An important note from all the above-mentioned literatures is that, the outcome measures of the SEM tasks were correlated with other clinically available cognitive function tests and neurophysiological tests and it stated that outcome measures of the SEM tasks (RT, amplitude, error rates, etc.) were good predictors of decreased scored in other cognitive tests and the vice-versa.

In conclusion, it is established that SEM tasks are of great help in assessment of cognitive function in various scenarios, but the use of these tasks, clinically, is not well developed. These simple SEM tasks have great capacity of being implemented in identifying the presence of neurodegenerative diseases than the use of difficult tests.



  1. Bonmassar, C., Pavani, F., & van Zoest, W. (2019). The role of eye movements in manual responses to social and nonsocial cues. Attention, Perception, & Psychophysics, 81(5), 1236-1252.
  2. Port, N. L., Trimberger, J., Hitzeman, S., et al (2016). Micro and regular saccades across the lifespan during a visual search of “Where’s Waldo” puzzles. Vision research, 118, 144-157.
  3. Pierce, J. E., & McDowell, J. E. (2017). Reduced cognitive control demands after practice of saccade tasks in a trial type probability manipulation. Journal of cognitive neuroscience, 29(2), 368-381.
  4. Anderson, T. J., & MacAskill, M. R. (2013). Eye movements in patients with neurodegenerative disorders. Nature Reviews Neurology, 9(2), 74-85.
  5. Richards, J. E. (2013). Cortical sources of ERP in prosaccade and antisaccade eye movements using realistic source models. Frontiers in systems neuroscience, 7, 27.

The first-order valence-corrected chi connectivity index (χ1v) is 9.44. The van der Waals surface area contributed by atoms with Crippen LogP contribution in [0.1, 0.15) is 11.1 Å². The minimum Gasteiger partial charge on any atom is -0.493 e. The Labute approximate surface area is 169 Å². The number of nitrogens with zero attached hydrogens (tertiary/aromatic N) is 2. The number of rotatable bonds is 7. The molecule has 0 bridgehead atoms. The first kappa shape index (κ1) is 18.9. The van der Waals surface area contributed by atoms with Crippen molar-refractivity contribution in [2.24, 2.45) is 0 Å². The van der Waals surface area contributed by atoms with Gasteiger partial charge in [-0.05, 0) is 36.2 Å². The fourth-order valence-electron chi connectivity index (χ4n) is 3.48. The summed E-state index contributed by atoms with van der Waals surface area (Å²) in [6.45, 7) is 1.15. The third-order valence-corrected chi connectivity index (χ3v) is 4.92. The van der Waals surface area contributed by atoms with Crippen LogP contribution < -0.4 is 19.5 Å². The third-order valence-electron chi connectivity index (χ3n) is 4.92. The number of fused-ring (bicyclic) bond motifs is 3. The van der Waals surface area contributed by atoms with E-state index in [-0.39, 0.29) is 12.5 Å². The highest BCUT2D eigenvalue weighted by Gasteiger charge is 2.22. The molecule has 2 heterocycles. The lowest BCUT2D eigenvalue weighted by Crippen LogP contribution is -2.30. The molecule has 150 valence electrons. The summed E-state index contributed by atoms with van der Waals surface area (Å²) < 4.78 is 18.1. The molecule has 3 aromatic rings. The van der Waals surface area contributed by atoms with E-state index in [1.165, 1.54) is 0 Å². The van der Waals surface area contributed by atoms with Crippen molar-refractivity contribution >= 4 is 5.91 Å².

6. Papadopoulou, M., Evdokimidis, I., Tsoukas, et al (2010). Event-related potentials before saccades and antisaccades and their relation to reaction time. Experimental brain research, 205(4), 521-531.
  7. Ouerfelli-Ethier, J., Elsaeid, B., Desgroseilliers, J., et al (2018). Anti-saccades predict cognitive functions in older adults and patients with Parkinson’s disease. PloS one, 13(11), e0207589.
  8. Olk, B., & Kingstone, A. (2003). Why are antisaccades slower than prosaccades? A novel finding using a new paradigm. Neuroreport, 14(1), 151-155.
  9. Pavisian, B., Patel, V. P., & Feinstein, A. (2019). Cognitive mediated eye movements during the SDMT reveal the challenges with processing speed faced by people with MS. BMC neurology, 19(1), 340.
  10. Chehrehnegar, N., Nejati, V., Shati, M., et al (2019). Behavioral and cognitive markers of mild cognitive impairment: diagnostic value of saccadic eye movements and Simon task. Aging clinical and experimental research, 31(11), 1591-1600.
  11. Ouerfelli-Ethier, J., Elsaeid, B., Desgroseilliers, J.,et al (2018). Anti-saccades predict cognitive functions in older adults and patients with Parkinson’s disease. PloS one, 13(11), e0207589.
  12. Mazumdar, D., Pel, J. J., Panday, M., et al (2014). Comparison of saccadic reaction time between normal and glaucoma using an eye movement perimeter. Indian journal of ophthalmology, 62(1), 55–59.
  13. Noiret, N., Vigneron, B., Diogo, et al (2017). Saccadic eye movements: what do they tell us about aging cognition? Aging, Neuropsychology, and Cognition, 24(5), 575-599.
  14. Gonzalez, C. C., Mon-Williams, M., Burke, S., et al (2016). Cognitive control of saccadic eye movements in children with developmental coordination disorder. PLoS One11(11), e0165380.
  15. Goldberg, M. C., Lasker, A. G., Zee, D. S., Garth, E., et al (2002). Deficits in the initiation of eye movements in the absence of a visual target in adolescents with high functioning autism. Neuropsychologia40(12), 2039-2049.
  16. Sweeney, J. A., Takarae, Y., Macmillan, C., et al (2004). Eye movements in neurodevelopmental disorders. Current opinion in neurology17(1), 37-42.